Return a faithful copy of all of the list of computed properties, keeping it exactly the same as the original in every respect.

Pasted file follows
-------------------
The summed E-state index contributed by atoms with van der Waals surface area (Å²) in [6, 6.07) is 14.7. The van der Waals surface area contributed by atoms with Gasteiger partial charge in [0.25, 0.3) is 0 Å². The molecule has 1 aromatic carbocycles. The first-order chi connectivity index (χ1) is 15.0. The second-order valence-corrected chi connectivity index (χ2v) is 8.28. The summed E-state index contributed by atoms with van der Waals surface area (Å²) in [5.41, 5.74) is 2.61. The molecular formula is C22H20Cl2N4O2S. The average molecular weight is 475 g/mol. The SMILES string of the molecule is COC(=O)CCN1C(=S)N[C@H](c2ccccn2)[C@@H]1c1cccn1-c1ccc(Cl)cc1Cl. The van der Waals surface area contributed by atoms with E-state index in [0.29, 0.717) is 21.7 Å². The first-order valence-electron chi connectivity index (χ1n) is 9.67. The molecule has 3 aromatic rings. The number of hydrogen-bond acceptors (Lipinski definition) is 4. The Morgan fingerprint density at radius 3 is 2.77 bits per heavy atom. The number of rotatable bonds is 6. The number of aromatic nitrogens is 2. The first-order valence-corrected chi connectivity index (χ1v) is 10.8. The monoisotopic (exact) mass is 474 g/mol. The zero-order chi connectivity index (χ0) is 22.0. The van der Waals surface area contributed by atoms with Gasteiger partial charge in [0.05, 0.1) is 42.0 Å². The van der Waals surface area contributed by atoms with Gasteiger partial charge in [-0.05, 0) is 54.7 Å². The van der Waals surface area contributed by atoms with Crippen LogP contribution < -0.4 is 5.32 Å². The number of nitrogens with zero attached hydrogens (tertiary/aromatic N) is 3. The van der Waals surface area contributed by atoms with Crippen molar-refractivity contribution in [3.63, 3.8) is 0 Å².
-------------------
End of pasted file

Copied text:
The summed E-state index contributed by atoms with van der Waals surface area (Å²) in [6, 6.07) is 14.7. The van der Waals surface area contributed by atoms with Gasteiger partial charge in [0.25, 0.3) is 0 Å². The molecule has 1 aromatic carbocycles. The first-order chi connectivity index (χ1) is 15.0. The second-order valence-corrected chi connectivity index (χ2v) is 8.28. The summed E-state index contributed by atoms with van der Waals surface area (Å²) in [5.41, 5.74) is 2.61. The molecular formula is C22H20Cl2N4O2S. The average molecular weight is 475 g/mol. The SMILES string of the molecule is COC(=O)CCN1C(=S)N[C@H](c2ccccn2)[C@@H]1c1cccn1-c1ccc(Cl)cc1Cl. The van der Waals surface area contributed by atoms with E-state index in [0.29, 0.717) is 21.7 Å². The first-order valence-electron chi connectivity index (χ1n) is 9.67. The molecule has 3 aromatic rings. The number of hydrogen-bond acceptors (Lipinski definition) is 4. The Morgan fingerprint density at radius 3 is 2.77 bits per heavy atom. The number of rotatable bonds is 6. The number of aromatic nitrogens is 2. The first-order valence-corrected chi connectivity index (χ1v) is 10.8. The monoisotopic (exact) mass is 474 g/mol. The zero-order chi connectivity index (χ0) is 22.0. The van der Waals surface area contributed by atoms with Gasteiger partial charge in [0.05, 0.1) is 42.0 Å². The van der Waals surface area contributed by atoms with Gasteiger partial charge in [-0.05, 0) is 54.7 Å². The van der Waals surface area contributed by atoms with Crippen LogP contribution < -0.4 is 5.32 Å². The number of nitrogens with zero attached hydrogens (tertiary/aromatic N) is 3. The van der Waals surface area contributed by atoms with Crippen molar-refractivity contribution in [3.63, 3.8) is 0 Å².